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Developer Guide

Working Example of Using Java Message Service (JMS) with ActiveMQ

The following example Java code connects to a broker, creates a queue, and sends and receives a message. For a detailed breakdown and explanation of this code, see Connecting a Java Application to Your Broker.

Quick Start

If you are experienced with Java Message Service (JMS) and ActiveMQ, you can quickly try out Amazon MQ functionality using Apache Maven.

  1. Download AmazonMQExample_1.1.zip

  2. Add your broker endpoint and your username and password to the AmazonMQExample.java file.

  3. From the directory with the pom.xml file, run the mvn compile exec:java command.

Prerequisites

Enable Inbound Connections

  1. Sign in to the Amazon MQ console.

  2. From the broker list, choose the name of your broker (for example, MyBroker).

  3. On the MyBroker page, in the Connections section, note the addresses and ports of the broker's ActiveMQ Web Console URL and wire-level protocols.

  4. In the Details section, under Security and network, choose the name of your security group or .

    The Security Groups page of the EC2 Dashboard is displayed.

  5. From the security group list, choose your security group.

  6. At the bottom of the page, choose Inbound, and then choose Edit.

  7. In the Edit inbound rules dialog box, add a rule for every URL or endpoint that you want to be publicly accessible (the following example shows how to do this for an ActiveMQ Web Console).

    1. Choose Add Rule.

    2. For Type, select Custom TCP.

    3. For Port Range, type the ActiveMQ Web Console port (8162).

    4. For Source, leave Custom selected and then type the IP address of the system that you want to be able to access the ActiveMQ Web Console (for example, 192.0.2.1).

    5. Choose Save.

      Your broker can now accept inbound connections.

Add Java Dependencies

To allow your application to work with ActiveMQ, ensure that the activemq-client.jar and activemq-pool.jar packages are added to your Java build class path. The following example shows these dependencies in your Maven project's pom.xml file.

<dependencies> <dependency> <groupId>org.apache.activemq</groupId> <artifactId>activemq-client</artifactId> <version>5.15.0</version> </dependency> <dependency> <groupId>org.apache.activemq</groupId> <artifactId>activemq-pool</artifactId> <version>5.15.0</version> </dependency> <dependencies>

For more information about activemq-client.jar, see Initial Configuration in the Apache ActiveMQ documentation.

Working Java Example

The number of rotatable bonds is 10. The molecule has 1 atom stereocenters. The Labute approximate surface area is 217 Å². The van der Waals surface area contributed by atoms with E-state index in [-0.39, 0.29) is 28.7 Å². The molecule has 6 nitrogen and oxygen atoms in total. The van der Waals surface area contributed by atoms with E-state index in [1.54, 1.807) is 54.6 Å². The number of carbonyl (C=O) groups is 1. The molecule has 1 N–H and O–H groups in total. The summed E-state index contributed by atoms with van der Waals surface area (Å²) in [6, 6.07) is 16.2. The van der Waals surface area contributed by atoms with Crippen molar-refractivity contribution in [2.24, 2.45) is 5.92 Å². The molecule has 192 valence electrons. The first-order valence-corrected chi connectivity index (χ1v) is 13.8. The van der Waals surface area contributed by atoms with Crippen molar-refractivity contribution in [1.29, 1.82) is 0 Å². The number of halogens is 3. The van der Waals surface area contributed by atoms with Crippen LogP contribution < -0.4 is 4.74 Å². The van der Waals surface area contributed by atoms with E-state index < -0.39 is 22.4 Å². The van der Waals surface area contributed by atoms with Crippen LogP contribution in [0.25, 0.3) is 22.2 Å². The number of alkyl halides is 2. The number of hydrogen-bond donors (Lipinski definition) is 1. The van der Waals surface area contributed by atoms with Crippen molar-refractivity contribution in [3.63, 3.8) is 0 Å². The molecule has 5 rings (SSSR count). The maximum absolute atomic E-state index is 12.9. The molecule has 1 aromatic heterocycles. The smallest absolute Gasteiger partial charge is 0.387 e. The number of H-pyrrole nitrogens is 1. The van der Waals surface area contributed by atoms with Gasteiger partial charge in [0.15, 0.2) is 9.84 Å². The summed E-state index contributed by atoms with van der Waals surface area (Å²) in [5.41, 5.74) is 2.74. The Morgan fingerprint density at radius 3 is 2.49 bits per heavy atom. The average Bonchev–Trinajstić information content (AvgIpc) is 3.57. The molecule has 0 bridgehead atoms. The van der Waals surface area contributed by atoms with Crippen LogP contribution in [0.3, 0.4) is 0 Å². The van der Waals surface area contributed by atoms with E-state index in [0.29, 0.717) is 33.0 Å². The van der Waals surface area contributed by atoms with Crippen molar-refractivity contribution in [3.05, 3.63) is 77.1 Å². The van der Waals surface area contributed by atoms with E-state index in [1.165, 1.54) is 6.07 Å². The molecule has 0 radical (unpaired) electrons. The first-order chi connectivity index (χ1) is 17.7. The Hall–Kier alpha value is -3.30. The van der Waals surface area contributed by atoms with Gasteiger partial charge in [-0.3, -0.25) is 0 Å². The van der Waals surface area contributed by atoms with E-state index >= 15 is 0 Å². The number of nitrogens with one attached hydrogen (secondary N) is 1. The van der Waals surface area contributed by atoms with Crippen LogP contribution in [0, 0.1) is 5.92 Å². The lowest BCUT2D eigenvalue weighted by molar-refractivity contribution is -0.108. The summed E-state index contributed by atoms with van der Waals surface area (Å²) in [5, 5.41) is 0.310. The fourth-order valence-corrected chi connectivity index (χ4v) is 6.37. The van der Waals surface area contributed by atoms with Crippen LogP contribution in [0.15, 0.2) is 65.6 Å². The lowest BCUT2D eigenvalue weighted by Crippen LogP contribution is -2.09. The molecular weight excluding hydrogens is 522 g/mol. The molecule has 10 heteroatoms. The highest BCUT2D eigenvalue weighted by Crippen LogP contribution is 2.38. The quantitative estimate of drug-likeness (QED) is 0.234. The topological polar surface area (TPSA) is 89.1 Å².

/* * Copyright 2010-2018 Amazon.com, Inc. or its affiliates. All Rights Reserved. * * Licensed under the Apache License, Version 2.0 (the "License"). * You may not use this file except in compliance with the License. * A copy of the License is located at * * http://aws.amazon.com/apache2.0 * * or in the "license" file accompanying this file. This file is distributed * on an "AS IS" BASIS, WITHOUT WARRANTIES OR CONDITIONS OF ANY KIND, either * express or implied. See the License for the specific language governing * permissions and limitations under the License. * */ import org.apache.activemq.jms.pool.PooledConnectionFactory; import org.apache.activemq.ActiveMQConnectionFactory; import javax.jms.Connection; import javax.jms.DeliveryMode; import javax.jms.Destination; import javax.jms.JMSException; import javax.jms.Message; import javax.jms.MessageConsumer; import javax.jms.MessageProducer; import javax.jms.Session; import javax.jms.TextMessage; public class AmazonMQExample { public static void main(String[] args) throws JMSException { // Create a connection factory. ActiveMQConnectionFactory connectionFactory = new ActiveMQConnectionFactory("ssl://b-1234a5b6-78cd-901e-2fgh-3i45j6k178l9-1.mq.us-east-1.amazonaws.com:61617"); // Specify the username and password. connectionFactory.setUserName("MyUsername123"); connectionFactory.setPassword("MyPassword456"); // Create a pooled connection factory. PooledConnectionFactory pooledConnectionFactory = new PooledConnectionFactory(); pooledConnectionFactory.setConnectionFactory(connectionFactory); pooledConnectionFactory.setMaxConnections(10); // Establish a connection for the producer. Connection producerConnection = pooledConnectionFactory.createConnection(); producerConnection.start(); // Create a session. Session producerSession = producerConnection.createSession(false, Session.AUTO_ACKNOWLEDGE); // Create a queue named "MyQueue". Destination producerDestination = producerSession.createQueue("MyQueue"); // Create a producer from the session to the queue. MessageProducer producer = producerSession.createProducer(producerDestination); producer.setDeliveryMode(DeliveryMode.NON_PERSISTENT); // Create a message. String text = "Hello from Amazon MQ!"; TextMessage producerMessage = producerSession.createTextMessage(text); // Send the message. producer.send(producerMessage); System.out.println("Message sent."); // Clean up the producer. producer.close(); producerSession.close(); producerConnection.close(); // Establish a connection for the consumer. // Note: Consumers should not use PooledConnectionFactory. Connection consumerConnection = connectionFactory.createConnection(); consumerConnection.start(); // Create a session. Session consumerSession = consumerConnection.createSession(false, Session.AUTO_ACKNOWLEDGE); // Create a queue named "MyQueue". Destination consumerDestination = consumerSession.createQueue("MyQueue"); // Create a message consumer from the session to the queue. MessageConsumer consumer = consumerSession.createConsumer(consumerDestination); // Begin to wait for messages. Message consumerMessage = consumer.receive(1000); // Receive the message when it arrives. TextMessage consumerTextMessage = (TextMessage) consumerMessage; System.out.println("Message received: " + consumerTextMessage.getText()); // Clean up the consumer. consumer.close(); consumerSession.close(); consumerConnection.close(); pooledConnectionFactory.stop(); } }